Should Music Be Taught In Schools?

October 21, 2018 — 59 Comments

I read an article in The Guardian about music disappearing from the English school curriculum as research has shown the number of schools offering the subject at A-level (Advanced Level) is in sharp decline, and fewer students are taking Music at thirteen to sixteen years of age which I believe is down to the new English baccalaureate putting more emphasis on STEM subjects (Science, Technology and Maths) and a humanities plus a foreign language.

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How long could it be before Geography or History and other humanities are considered subjects people can ‘study outside of school hours’ and they get dropped, and why not? You can read these books alone outside of school! The majority of 16-year-olds are now expected to stay in compulsory 16-18 education but the options for what you can study is becoming restricted to what ‘The Government’ want to pay for.  I’d love to read your opinion even if it differs from mine.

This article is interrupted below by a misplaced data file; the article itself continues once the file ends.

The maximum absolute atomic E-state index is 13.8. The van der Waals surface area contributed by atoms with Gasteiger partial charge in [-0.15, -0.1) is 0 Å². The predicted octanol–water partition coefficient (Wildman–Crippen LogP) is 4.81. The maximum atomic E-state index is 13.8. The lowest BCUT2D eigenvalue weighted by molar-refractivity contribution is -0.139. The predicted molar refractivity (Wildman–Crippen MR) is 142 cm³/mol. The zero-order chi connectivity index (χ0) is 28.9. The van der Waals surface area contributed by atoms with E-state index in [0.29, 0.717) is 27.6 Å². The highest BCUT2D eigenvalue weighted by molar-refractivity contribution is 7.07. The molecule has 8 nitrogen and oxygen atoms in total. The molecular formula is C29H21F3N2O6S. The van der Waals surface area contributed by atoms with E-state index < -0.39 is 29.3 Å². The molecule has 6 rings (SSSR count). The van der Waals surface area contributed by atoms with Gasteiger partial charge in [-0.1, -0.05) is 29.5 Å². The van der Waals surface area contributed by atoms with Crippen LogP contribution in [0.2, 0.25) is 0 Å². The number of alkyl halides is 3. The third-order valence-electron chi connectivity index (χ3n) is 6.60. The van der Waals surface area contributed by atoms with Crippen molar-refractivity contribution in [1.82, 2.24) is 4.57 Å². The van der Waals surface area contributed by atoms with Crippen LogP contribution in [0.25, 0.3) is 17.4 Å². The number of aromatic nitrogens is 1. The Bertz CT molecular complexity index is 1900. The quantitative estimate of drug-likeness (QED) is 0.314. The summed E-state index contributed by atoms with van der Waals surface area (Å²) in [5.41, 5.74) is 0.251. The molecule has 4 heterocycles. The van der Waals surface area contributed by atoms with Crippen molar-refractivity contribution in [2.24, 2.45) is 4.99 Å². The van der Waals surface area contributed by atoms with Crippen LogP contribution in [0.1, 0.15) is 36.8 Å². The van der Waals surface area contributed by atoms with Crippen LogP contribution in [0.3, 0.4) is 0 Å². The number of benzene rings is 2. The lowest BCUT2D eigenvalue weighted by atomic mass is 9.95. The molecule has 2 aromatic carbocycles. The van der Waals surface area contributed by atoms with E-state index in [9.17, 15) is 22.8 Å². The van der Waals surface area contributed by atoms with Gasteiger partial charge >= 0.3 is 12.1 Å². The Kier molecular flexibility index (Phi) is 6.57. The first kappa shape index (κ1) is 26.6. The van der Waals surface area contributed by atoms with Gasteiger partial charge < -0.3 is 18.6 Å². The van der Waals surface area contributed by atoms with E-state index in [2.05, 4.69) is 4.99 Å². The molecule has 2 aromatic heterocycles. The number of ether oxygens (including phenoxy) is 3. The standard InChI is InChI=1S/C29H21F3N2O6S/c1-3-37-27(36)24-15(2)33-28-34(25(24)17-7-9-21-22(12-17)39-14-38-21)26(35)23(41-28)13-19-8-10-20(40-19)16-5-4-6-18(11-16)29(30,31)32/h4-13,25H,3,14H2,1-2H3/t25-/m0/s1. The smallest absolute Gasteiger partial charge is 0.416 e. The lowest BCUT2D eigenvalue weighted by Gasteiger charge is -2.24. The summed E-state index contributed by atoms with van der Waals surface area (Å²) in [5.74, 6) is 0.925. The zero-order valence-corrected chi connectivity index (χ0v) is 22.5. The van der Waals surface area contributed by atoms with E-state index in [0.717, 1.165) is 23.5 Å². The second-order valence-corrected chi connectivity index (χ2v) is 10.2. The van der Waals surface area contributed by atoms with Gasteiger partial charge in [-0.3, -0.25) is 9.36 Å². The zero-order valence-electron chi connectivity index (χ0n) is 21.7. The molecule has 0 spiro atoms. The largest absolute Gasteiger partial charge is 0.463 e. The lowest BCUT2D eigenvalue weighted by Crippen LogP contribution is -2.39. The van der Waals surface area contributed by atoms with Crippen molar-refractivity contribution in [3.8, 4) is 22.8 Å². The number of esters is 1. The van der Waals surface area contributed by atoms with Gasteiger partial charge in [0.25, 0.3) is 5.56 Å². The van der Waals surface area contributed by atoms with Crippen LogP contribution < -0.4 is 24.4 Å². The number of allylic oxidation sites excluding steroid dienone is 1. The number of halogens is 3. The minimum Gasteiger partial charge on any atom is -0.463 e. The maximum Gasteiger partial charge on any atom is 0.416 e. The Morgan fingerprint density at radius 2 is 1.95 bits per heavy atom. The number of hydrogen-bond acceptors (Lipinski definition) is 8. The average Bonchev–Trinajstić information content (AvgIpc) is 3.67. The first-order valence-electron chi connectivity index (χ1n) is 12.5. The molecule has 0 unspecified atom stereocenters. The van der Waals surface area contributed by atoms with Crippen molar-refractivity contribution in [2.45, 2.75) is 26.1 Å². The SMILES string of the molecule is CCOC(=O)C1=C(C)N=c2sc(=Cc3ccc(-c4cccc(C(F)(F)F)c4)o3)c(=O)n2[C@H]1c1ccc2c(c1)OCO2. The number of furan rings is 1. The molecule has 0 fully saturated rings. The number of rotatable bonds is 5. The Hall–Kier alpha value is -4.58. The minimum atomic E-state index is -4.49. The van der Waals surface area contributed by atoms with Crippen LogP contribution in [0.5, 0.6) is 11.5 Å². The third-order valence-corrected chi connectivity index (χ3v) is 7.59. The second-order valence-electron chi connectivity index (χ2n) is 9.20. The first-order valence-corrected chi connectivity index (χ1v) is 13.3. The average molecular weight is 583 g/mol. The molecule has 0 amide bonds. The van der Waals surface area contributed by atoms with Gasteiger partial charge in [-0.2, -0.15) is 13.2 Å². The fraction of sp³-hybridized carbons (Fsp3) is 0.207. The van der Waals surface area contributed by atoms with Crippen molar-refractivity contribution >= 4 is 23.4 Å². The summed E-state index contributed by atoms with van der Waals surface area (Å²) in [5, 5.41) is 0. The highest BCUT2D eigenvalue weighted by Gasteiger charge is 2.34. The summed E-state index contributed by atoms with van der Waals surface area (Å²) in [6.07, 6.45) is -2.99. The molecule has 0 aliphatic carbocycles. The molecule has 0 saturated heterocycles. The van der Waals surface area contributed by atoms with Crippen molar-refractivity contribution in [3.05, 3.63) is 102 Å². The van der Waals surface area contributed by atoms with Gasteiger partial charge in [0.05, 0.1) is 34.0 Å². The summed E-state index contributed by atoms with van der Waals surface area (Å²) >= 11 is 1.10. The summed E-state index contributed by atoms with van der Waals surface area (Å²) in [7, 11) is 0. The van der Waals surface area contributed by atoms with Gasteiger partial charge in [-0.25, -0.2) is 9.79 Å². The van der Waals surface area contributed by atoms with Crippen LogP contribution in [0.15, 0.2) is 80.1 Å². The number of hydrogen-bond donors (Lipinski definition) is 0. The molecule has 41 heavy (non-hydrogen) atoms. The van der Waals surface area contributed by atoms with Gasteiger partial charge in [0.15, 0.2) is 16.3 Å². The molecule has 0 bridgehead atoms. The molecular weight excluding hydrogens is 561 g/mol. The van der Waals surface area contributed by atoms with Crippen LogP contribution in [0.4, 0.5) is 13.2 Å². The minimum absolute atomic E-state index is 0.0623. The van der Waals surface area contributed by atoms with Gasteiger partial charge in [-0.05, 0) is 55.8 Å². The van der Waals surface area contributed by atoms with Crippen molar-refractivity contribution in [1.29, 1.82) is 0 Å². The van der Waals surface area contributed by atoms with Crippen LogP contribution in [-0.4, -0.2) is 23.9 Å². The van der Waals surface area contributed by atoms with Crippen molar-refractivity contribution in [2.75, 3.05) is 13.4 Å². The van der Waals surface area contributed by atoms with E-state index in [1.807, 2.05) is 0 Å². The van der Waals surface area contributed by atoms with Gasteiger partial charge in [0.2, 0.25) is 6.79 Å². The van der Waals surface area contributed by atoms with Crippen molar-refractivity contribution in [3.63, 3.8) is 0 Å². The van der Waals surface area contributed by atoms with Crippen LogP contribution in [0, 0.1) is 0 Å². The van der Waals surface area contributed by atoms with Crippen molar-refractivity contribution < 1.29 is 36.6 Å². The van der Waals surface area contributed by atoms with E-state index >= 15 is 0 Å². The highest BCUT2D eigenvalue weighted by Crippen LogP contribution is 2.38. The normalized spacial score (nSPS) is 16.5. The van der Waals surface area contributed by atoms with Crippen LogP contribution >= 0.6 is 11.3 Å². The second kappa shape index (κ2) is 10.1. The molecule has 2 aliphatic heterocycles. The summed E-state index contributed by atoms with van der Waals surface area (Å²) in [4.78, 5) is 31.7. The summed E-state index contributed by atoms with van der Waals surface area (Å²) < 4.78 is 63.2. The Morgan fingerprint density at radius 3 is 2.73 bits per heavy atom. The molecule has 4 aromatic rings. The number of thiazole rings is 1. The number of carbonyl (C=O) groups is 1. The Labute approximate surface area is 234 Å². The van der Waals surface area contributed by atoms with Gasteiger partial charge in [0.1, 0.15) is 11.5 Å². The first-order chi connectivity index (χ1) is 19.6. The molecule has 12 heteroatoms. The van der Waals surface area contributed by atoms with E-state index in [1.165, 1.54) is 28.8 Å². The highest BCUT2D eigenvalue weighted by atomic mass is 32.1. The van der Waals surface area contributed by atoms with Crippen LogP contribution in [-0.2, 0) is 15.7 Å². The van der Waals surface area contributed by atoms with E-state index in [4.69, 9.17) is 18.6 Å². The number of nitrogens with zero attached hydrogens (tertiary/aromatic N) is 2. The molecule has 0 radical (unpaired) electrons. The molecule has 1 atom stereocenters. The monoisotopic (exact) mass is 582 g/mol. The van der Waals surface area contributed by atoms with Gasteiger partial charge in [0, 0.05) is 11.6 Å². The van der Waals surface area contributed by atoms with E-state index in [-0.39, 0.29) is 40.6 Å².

Violin and piano

With music, you need help to read the musical language and set you off on how to play musical instruments. Music technology has also declined by more than 32% in the last two years.  The problem with only offering music ‘out of school hours’ is the cost for parents and I suspect that if checked the schools that don’t offer a full music provision are those in most deprived areas.  In 2012, when I left school, music was a compulsory subject for 11-13 year-olds (up to Year 8), this survey says it is only compulsory in 47.5% of schools now.  Music department staffing has fallen by 36% which is a concern for music graduates as a whole employment route is being closed down.  Humans don’t just make music for work and career purposes, for many it is their enjoyment, their hobby, a way of socialising and meeting likeminded groups of people.